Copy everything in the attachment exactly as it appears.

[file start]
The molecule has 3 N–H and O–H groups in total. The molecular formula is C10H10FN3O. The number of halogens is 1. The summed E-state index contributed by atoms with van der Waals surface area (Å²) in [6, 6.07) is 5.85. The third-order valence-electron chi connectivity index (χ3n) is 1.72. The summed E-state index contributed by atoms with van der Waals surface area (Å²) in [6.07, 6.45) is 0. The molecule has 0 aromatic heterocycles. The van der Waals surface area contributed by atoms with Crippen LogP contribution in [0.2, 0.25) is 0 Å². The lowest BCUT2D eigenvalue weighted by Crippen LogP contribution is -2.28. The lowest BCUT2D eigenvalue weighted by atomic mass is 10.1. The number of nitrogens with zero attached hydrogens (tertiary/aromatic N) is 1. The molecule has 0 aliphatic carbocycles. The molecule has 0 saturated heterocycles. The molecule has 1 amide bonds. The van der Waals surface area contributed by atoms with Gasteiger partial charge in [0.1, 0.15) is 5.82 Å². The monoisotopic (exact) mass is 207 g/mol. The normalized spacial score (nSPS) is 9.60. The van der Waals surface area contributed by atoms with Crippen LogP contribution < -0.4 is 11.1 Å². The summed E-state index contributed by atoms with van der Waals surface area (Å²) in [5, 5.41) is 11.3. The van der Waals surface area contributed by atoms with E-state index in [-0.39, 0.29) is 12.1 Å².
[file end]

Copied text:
The molecule has 3 N–H and O–H groups in total. The molecular formula is C10H10FN3O. The number of halogens is 1. The summed E-state index contributed by atoms with van der Waals surface area (Å²) in [6, 6.07) is 5.85. The third-order valence-electron chi connectivity index (χ3n) is 1.72. The summed E-state index contributed by atoms with van der Waals surface area (Å²) in [6.07, 6.45) is 0. The molecule has 0 aromatic heterocycles. The van der Waals surface area contributed by atoms with Crippen LogP contribution in [0.2, 0.25) is 0 Å². The lowest BCUT2D eigenvalue weighted by Crippen LogP contribution is -2.28. The lowest BCUT2D eigenvalue weighted by atomic mass is 10.1. The number of nitrogens with zero attached hydrogens (tertiary/aromatic N) is 1. The molecule has 0 aliphatic carbocycles. The molecule has 0 saturated heterocycles. The molecule has 1 amide bonds. The van der Waals surface area contributed by atoms with Gasteiger partial charge in [0.1, 0.15) is 5.82 Å². The monoisotopic (exact) mass is 207 g/mol. The normalized spacial score (nSPS) is 9.60. The van der Waals surface area contributed by atoms with Crippen LogP contribution < -0.4 is 11.1 Å². The summed E-state index contributed by atoms with van der Waals surface area (Å²) in [5, 5.41) is 11.3. The van der Waals surface area contributed by atoms with E-state index in [-0.39, 0.29) is 12.1 Å².